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Enjoying the sunshine while adhering to the distancing guidelines, Quincy residents Richard Stockton and Mike Flanigan wait patiently as former sheriff and supervisor-elect Greg Hagwood tees off at Graeagle Meadows last Friday. Photo by Mike Taborski

Golfers enjoy the experience, courses appreciate their cooperation

By Mike Taborski

[email protected]

Plumas County golf courses are open and very busy with players taking full advantage of the opportunity to play while adhering and adjusting to the mandated restrictions ordered by the county health department.

Besides course employees sanitizing carts prior to play and removing all the common use items from the course such as ball washers, coolers and seed bottles; players are asked to continue to use good hygiene practices along with social distancing during play and no congratulatory handshaking or fist bumping, one player per cart (excluding players living in the same household), make advanced reservations for tee times and not gather in groups on the course or in the parking lot after their round.

Bob Klein, the head golf professional at Graeagle Meadows, said the course had 90 to 100 players on both Friday and Saturday, May 12 and 13, and everything went very smoothly. He said that players were following the guidelines, the pace of play was good and the golfers seemed grateful to be outside and to be able to play golf. The driving range and snack bar are also open with some of the same necessary restrictions in place.

Klein added that Whitehawk Ranch Golf Course, which is also owned by the West family, had a good opening as well. He said they had a great turnout when they opened on Friday and again on Saturday.

Brandon Bowling, head golf pro at Plumas Pines Golf Resort in Blairsden, said the new protocol and easy-to-follow rules that the county provided local courses made a huge difference. “Players showed up with an understanding of what to expect and what to do; things went smoothly and the players have been great,” he said. The 18-hole course also opened to the public on Friday, May 12, and Bowling said both Friday and Saturday were fantastic — both sellouts. The golf shop and snack bar are open with limited capacity following the new expanded Phase 2 guidelines.

May 15 was the opening day for Nakoma Golf Resort at Gold Mountain near Clio. Tracy Metzler, manager of golf operations, said her opening went very smoothly hosting nearly 100 players each day. She said implementing the new requirements was much easier than expected, adding that the players were very understanding and easy to work with using their social distancing curbside check-in. They also offered outside curbside food service and full bar.

The Grizzly Ranch Golf Course opened on May 15 as well. Head Golf Professional Caleb Olsen also had an excellent turnout, he said they had more then 125 golfers “…all with smiles on their faces and happy to be there and be outdoors.” He said the snack bar is open for takeout and the restaurant will be opening soon for patio dining while adhering to the county guidelines.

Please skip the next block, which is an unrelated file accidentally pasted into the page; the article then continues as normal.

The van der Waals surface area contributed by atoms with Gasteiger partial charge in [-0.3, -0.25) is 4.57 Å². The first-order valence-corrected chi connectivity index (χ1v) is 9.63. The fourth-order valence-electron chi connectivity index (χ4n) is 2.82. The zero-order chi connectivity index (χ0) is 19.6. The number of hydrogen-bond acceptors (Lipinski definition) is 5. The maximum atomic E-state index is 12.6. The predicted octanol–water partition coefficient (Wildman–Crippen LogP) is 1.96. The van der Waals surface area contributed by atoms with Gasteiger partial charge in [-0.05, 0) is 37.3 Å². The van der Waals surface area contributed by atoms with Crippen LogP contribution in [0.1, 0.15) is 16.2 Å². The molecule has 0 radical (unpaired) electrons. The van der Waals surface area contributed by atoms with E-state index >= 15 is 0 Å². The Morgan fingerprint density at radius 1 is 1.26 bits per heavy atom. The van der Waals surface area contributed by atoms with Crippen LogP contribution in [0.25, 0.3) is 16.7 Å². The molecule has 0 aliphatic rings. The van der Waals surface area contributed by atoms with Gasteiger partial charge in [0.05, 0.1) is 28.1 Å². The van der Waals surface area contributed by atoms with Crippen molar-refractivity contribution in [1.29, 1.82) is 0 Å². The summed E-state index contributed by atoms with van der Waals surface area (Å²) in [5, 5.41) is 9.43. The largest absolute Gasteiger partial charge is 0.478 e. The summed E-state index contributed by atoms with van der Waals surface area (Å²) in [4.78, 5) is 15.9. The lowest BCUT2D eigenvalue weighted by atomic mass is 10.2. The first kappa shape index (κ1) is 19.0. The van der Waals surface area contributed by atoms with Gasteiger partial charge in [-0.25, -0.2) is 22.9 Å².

The only course that is open year round is Mt. Huff in Crescent Mills. Owner Elisa Rutledge said it was COVID-19, not the weather, that forced her to close most of March and all of April and she is thrilled to be reopened. In addition to the nine-hole course, her café is also open for inside and take-out dining. “Of course we and our players are abiding by all the health requirements. (Plumas County District Attorney) Dave Hollister plays here quite often,” she chuckled.

Pro Shop Manager Brandie DeRuiter at the Almanor West Golf Course said they opened May 1 adjusting to the modified format required by the county adding that the number of rounds there have been very good. She said she is amazed at the cooperation her clientele are showing to make this work and remain in compliance. The course’s restaurant, the Almanor West Grill, opens May 20 for both takeout and inside dining.

Ronnie Theobold, head golf professional at Bailey Creek Golf Course at Lake Almanor, said they are experiencing huge turnouts. “We have been slammed on the weekends so be sure to call days in advance if you want to get a tee time,” he said. As with the other courses, no walk-ins are accepted; players need to call first. Even with this many players, he added that the current modified playing requirements of having one player per cart and not removing the pins prior to putting, has made the average round of golf of four to five hours now just  four hours for four players adding that there is virtually no waiting time between holes.

The Lake Almanor Country Club Golf Course on the Peninsula opened May 1. Head Pro Bob Haney said their play has been steady and, without exception, the golfers have been fully compliant with the newly mandated country and course requirements. Although the restaurant is opening soon for lunches and dinners, they offer an outside barbecue fare that includes burgers and hot dogs Wednesday through Sunday and the restaurant offers takeout dinners Tuesday through Saturday.










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